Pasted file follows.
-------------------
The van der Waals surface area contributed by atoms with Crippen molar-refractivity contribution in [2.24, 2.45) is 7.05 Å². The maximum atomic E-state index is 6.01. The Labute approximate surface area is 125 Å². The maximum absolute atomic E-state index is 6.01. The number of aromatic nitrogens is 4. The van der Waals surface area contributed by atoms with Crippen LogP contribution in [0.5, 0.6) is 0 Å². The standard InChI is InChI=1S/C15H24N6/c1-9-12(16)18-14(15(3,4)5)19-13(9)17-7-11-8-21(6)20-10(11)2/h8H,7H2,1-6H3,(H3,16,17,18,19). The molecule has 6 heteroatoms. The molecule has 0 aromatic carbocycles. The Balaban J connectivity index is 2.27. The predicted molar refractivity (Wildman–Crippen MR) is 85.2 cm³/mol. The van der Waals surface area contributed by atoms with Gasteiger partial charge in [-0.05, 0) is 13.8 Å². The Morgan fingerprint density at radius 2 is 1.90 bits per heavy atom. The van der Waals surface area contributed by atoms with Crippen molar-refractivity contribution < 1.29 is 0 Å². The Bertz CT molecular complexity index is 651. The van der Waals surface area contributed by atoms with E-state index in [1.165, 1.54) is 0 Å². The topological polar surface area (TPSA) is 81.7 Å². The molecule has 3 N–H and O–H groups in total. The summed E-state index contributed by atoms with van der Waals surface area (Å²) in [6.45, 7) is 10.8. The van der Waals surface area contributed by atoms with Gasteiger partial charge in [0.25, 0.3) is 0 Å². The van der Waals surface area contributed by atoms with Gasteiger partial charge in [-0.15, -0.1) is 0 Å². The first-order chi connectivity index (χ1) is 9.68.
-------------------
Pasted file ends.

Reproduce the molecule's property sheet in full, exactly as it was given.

The van der Waals surface area contributed by atoms with Crippen molar-refractivity contribution in [2.24, 2.45) is 7.05 Å². The maximum atomic E-state index is 6.01. The Labute approximate surface area is 125 Å². The maximum absolute atomic E-state index is 6.01. The number of aromatic nitrogens is 4. The van der Waals surface area contributed by atoms with Crippen LogP contribution in [0.5, 0.6) is 0 Å². The standard InChI is InChI=1S/C15H24N6/c1-9-12(16)18-14(15(3,4)5)19-13(9)17-7-11-8-21(6)20-10(11)2/h8H,7H2,1-6H3,(H3,16,17,18,19). The molecule has 6 heteroatoms. The molecule has 0 aromatic carbocycles. The Balaban J connectivity index is 2.27. The predicted molar refractivity (Wildman–Crippen MR) is 85.2 cm³/mol. The van der Waals surface area contributed by atoms with Gasteiger partial charge in [-0.05, 0) is 13.8 Å². The Morgan fingerprint density at radius 2 is 1.90 bits per heavy atom. The van der Waals surface area contributed by atoms with Crippen molar-refractivity contribution < 1.29 is 0 Å². The Bertz CT molecular complexity index is 651. The van der Waals surface area contributed by atoms with E-state index in [1.165, 1.54) is 0 Å². The topological polar surface area (TPSA) is 81.7 Å². The molecule has 3 N–H and O–H groups in total. The summed E-state index contributed by atoms with van der Waals surface area (Å²) in [6.45, 7) is 10.8. The van der Waals surface area contributed by atoms with Gasteiger partial charge in [0.25, 0.3) is 0 Å². The van der Waals surface area contributed by atoms with Gasteiger partial charge in [-0.15, -0.1) is 0 Å². The first-order chi connectivity index (χ1) is 9.68.